Tuesday 12 December 2017

'Vern shaped Joe, but he's moved on since then'

Joe Schmidt alongside Scotland head coach Vern Cotter before last summer’s World Cup warm-up game in Dublin. Photo: Brendan Moran/Sportsfile
Joe Schmidt alongside Scotland head coach Vern Cotter before last summer’s World Cup warm-up game in Dublin. Photo: Brendan Moran/Sportsfile
Ruaidhri O'Connor

Ruaidhri O'Connor

There is a glint in Joe Schmidt's eye that is especially reserved for the mention of Vern Cotter's name and the affection in his voice is clear when he talks about his old colleague and friend.

It was the Scotland coach who brought the assistant school principal from Palmerston North into the professional game at Bay of Plenty and who took him to France to work with him at Clermont Auvergne.

In both jobs, they achieved unprecedented success. The Kiwi province claimed a first Ranfurly Shield, while the French bridesmaid finally took home the Bouclier de Brennus.

In 2010, Leinster convinced one half of the partnership to go out on his own and he hasn't made a bad fist of it.

Three years later, his work with the province earned him a shot at the Ireland gig. It was almost inevitable that his old mentor would follow him into the international arena and he took over Scotland in 2014.

It took a while, but now it appears the gruff New Zealander has worked his magic on the long-suffering Scots and a combination of their World Cup performance and competitive Six Nations has many believing that this is the best Scotland team to come to Dublin in two decades.


The fact that both head coaches know each other so well adds a layer of nuance to an already interesting match-up, but having helped Schmidt prepare to face Cotter's sides at Leinster and Ireland; skills and kicking coach Richie Murphy has played down the insights he might have.

"I would say going back through the years, Vern shaped Joe in some ways in those early years." Murphy said.

"But, he's obviously moved on a lot since then. We definitely get an insight into some of the stuff they're going to do and how he wants to play the game. There is definitely an advantage for us there.

"But, I would say if you were sitting in Scotland and asking the same question, they would probably give you the same answer."

Although they worked closely together for so long, Murphy believes that Ireland and Scotland approach the game in different ways.

"There's quite a difference in how they play and how they approach it," he said. "I think most coaches at this level might fit a gameplan to the players they have playing for them, where their philosophy of how they want to play the game doesn't always come through; 'this is how I want to play the game. But, these are the players I have to work with.' You kind of adjust and try and find a place where you as a coach and the players are happy.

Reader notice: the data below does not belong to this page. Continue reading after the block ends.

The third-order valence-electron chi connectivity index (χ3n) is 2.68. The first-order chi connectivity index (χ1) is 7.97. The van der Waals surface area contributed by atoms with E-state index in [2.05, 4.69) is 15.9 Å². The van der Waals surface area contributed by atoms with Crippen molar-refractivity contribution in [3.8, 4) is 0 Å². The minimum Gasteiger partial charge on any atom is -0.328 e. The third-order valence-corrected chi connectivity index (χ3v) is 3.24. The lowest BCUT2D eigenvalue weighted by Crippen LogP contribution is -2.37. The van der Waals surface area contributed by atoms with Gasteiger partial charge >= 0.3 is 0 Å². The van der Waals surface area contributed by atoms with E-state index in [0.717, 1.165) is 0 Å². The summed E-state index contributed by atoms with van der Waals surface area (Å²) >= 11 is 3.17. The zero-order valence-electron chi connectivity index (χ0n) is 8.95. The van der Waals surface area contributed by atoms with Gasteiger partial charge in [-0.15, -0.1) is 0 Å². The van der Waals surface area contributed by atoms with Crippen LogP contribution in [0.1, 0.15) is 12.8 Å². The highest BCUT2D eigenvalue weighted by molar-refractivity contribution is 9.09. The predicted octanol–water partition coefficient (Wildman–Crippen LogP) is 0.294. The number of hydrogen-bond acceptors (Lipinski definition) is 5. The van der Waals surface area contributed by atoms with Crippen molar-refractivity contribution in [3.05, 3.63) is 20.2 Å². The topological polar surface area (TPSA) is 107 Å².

"When we go into most matches, most teams would understand what kind of strike plays the opposition would play.

"Most teams would then try and adjust and play different options off similar set-ups.

"In relation to Vern and Joe, I don't think that's something they'll be trying to second guess each other on. But, if you look through international and even club rugby the strike plays don't change too much.

"The actual detail that's within them doesn't change that much, it's the guys that do them best are the guys that know when to pass the ball, who know how to change a line ... that kind of stuff is what makes a difference between them."

Although he wasn't willing to place this Scotland team in the panacea of great sides to have worn the thistle, Murphy does see an edge to the team that will come to Dublin this weekend, despite their losing Jonny Gray and David Denton to injury.

"He brings a toughness to them," he said.

"Their work in around the breakdown is fierce both when they have the ball and when they don't. Their tacklers are reloading into that area. They're fighting for everything.

"It will be a big test for us on how we look after our ball in that contact area in order to try and play quick. They'll be trying to slow us down. We'll obviously be trying to create that quick ruck ball that everyone wants and play off that."

The fact that captain Rory Best sat out training yesterday didn't seem to worry Murphy unduly, with the captain likely to train tomorrow in order to prove his fitness.

Assuming he does, it seems likely that Schmidt will stick closely to the side that beat Italy comprehensively last weekend and, although he said that discussions around selection will be robust this week, the former Leinster out-half admitted that there may not be much change.

"It's funny, you'd think that but we sat down last night to discuss selection and there was actually quite a lot of discussion," he said.

"Over the last couple of weeks there's been a lot of areas where we've sat down and had conversations about players for a long period of time, which probably before now it's been easier to just go 'bang, bang, bang... there's the team, off we go'.

"There is quite a lot of discussion going on between the coaches, some tight calls and I don't necessarily think that just because we won and scored nine tries to just go 'right, we'll move that into the following week'.

"It could be the case that it's the same team, but we want to try and see how those players are, how they performed yesterday and today; today was a really good session and the intensity was right up there, to see where we are.

"We're going to select the team quite late this week, it'll be Thursday before we select it."

Cian Healy is fit again after coming through training on Monday and yesterday and is likely to be named on the bench, while Eoin Reddan is also in contention after taking part in yesterday's session.

Irish Independent

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